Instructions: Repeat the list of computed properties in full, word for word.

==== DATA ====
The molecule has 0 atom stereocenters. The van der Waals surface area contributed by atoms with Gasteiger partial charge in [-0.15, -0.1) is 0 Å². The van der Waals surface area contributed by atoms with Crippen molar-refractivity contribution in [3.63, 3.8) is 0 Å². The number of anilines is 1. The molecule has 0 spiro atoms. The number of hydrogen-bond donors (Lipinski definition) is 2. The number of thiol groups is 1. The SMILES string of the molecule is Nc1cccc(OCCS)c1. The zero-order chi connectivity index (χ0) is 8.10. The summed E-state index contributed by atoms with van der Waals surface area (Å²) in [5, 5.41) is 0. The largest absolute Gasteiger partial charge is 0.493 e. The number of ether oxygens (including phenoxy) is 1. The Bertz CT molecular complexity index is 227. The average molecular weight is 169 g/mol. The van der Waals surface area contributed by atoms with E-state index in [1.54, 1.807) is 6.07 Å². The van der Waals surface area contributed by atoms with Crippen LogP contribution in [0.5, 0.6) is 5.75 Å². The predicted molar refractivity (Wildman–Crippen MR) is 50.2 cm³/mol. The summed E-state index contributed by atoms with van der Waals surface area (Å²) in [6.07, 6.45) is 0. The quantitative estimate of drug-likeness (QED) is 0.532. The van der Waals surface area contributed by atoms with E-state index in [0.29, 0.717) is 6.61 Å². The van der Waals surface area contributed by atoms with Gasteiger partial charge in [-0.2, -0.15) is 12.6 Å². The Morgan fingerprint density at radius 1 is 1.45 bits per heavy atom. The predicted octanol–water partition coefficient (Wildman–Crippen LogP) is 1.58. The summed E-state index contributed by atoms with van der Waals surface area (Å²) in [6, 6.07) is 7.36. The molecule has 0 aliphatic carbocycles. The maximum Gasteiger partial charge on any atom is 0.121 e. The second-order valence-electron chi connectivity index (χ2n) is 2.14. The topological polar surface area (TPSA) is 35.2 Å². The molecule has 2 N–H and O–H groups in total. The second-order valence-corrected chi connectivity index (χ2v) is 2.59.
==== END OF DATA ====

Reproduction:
The molecule has 0 atom stereocenters. The van der Waals surface area contributed by atoms with Gasteiger partial charge in [-0.15, -0.1) is 0 Å². The van der Waals surface area contributed by atoms with Crippen molar-refractivity contribution in [3.63, 3.8) is 0 Å². The number of anilines is 1. The molecule has 0 spiro atoms. The number of hydrogen-bond donors (Lipinski definition) is 2. The number of thiol groups is 1. The SMILES string of the molecule is Nc1cccc(OCCS)c1. The zero-order chi connectivity index (χ0) is 8.10. The summed E-state index contributed by atoms with van der Waals surface area (Å²) in [5, 5.41) is 0. The largest absolute Gasteiger partial charge is 0.493 e. The number of ether oxygens (including phenoxy) is 1. The Bertz CT molecular complexity index is 227. The average molecular weight is 169 g/mol. The van der Waals surface area contributed by atoms with E-state index in [1.54, 1.807) is 6.07 Å². The van der Waals surface area contributed by atoms with Crippen LogP contribution in [0.5, 0.6) is 5.75 Å². The predicted molar refractivity (Wildman–Crippen MR) is 50.2 cm³/mol. The summed E-state index contributed by atoms with van der Waals surface area (Å²) in [6.07, 6.45) is 0. The quantitative estimate of drug-likeness (QED) is 0.532. The van der Waals surface area contributed by atoms with E-state index in [0.29, 0.717) is 6.61 Å². The van der Waals surface area contributed by atoms with Gasteiger partial charge in [-0.2, -0.15) is 12.6 Å². The Morgan fingerprint density at radius 1 is 1.45 bits per heavy atom. The predicted octanol–water partition coefficient (Wildman–Crippen LogP) is 1.58. The summed E-state index contributed by atoms with van der Waals surface area (Å²) in [6, 6.07) is 7.36. The molecule has 0 aliphatic carbocycles. The maximum Gasteiger partial charge on any atom is 0.121 e. The second-order valence-electron chi connectivity index (χ2n) is 2.14. The topological polar surface area (TPSA) is 35.2 Å². The molecule has 2 N–H and O–H groups in total. The second-order valence-corrected chi connectivity index (χ2v) is 2.59.